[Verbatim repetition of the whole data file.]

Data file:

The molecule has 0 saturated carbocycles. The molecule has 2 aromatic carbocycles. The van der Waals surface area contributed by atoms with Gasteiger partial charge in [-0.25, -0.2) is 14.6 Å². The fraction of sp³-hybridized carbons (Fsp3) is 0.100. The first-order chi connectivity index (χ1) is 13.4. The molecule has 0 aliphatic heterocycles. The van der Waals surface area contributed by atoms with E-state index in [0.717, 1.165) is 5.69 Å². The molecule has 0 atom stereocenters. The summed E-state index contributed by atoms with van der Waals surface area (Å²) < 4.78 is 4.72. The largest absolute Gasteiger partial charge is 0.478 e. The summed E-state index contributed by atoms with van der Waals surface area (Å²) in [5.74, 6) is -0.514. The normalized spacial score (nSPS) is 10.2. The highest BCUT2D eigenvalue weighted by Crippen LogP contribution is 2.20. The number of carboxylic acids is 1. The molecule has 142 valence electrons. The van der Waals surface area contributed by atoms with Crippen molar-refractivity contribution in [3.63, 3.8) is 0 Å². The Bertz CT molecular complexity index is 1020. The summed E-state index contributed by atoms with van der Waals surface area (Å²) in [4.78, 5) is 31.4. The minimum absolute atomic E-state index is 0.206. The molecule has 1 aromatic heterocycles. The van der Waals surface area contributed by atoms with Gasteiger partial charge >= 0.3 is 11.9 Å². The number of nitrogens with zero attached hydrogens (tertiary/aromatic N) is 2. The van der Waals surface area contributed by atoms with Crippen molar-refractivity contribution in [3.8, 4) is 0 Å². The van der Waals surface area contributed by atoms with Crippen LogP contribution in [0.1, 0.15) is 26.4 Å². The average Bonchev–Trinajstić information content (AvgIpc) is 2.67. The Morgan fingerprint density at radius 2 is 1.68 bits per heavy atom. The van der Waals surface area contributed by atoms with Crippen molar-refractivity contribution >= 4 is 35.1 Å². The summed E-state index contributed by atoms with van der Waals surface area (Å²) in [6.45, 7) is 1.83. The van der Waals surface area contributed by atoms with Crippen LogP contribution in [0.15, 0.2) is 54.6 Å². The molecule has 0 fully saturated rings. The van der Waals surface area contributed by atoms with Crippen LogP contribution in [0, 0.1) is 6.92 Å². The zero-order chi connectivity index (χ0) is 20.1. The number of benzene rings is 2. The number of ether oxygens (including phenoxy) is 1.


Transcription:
The molecule has 0 saturated carbocycles. The molecule has 2 aromatic carbocycles. The van der Waals surface area contributed by atoms with Gasteiger partial charge in [-0.25, -0.2) is 14.6 Å². The fraction of sp³-hybridized carbons (Fsp3) is 0.100. The first-order chi connectivity index (χ1) is 13.4. The molecule has 0 aliphatic heterocycles. The van der Waals surface area contributed by atoms with E-state index in [0.717, 1.165) is 5.69 Å². The molecule has 0 atom stereocenters. The summed E-state index contributed by atoms with van der Waals surface area (Å²) < 4.78 is 4.72. The largest absolute Gasteiger partial charge is 0.478 e. The summed E-state index contributed by atoms with van der Waals surface area (Å²) in [5.74, 6) is -0.514. The normalized spacial score (nSPS) is 10.2. The highest BCUT2D eigenvalue weighted by Crippen LogP contribution is 2.20. The number of carboxylic acids is 1. The molecule has 142 valence electrons. The van der Waals surface area contributed by atoms with Crippen molar-refractivity contribution in [3.63, 3.8) is 0 Å². The Bertz CT molecular complexity index is 1020. The summed E-state index contributed by atoms with van der Waals surface area (Å²) in [4.78, 5) is 31.4. The minimum absolute atomic E-state index is 0.206. The molecule has 1 aromatic heterocycles. The van der Waals surface area contributed by atoms with Gasteiger partial charge >= 0.3 is 11.9 Å². The number of nitrogens with zero attached hydrogens (tertiary/aromatic N) is 2. The van der Waals surface area contributed by atoms with Crippen molar-refractivity contribution in [3.8, 4) is 0 Å². The van der Waals surface area contributed by atoms with Crippen LogP contribution in [0.1, 0.15) is 26.4 Å². The average Bonchev–Trinajstić information content (AvgIpc) is 2.67. The Morgan fingerprint density at radius 2 is 1.68 bits per heavy atom. The van der Waals surface area contributed by atoms with Crippen molar-refractivity contribution >= 4 is 35.1 Å². The summed E-state index contributed by atoms with van der Waals surface area (Å²) in [6.45, 7) is 1.83. The van der Waals surface area contributed by atoms with Crippen LogP contribution in [0.15, 0.2) is 54.6 Å². The molecule has 0 fully saturated rings. The van der Waals surface area contributed by atoms with Crippen LogP contribution in [0, 0.1) is 6.92 Å². The zero-order chi connectivity index (χ0) is 20.1. The number of benzene rings is 2. The number of ether oxygens (including phenoxy) is 1.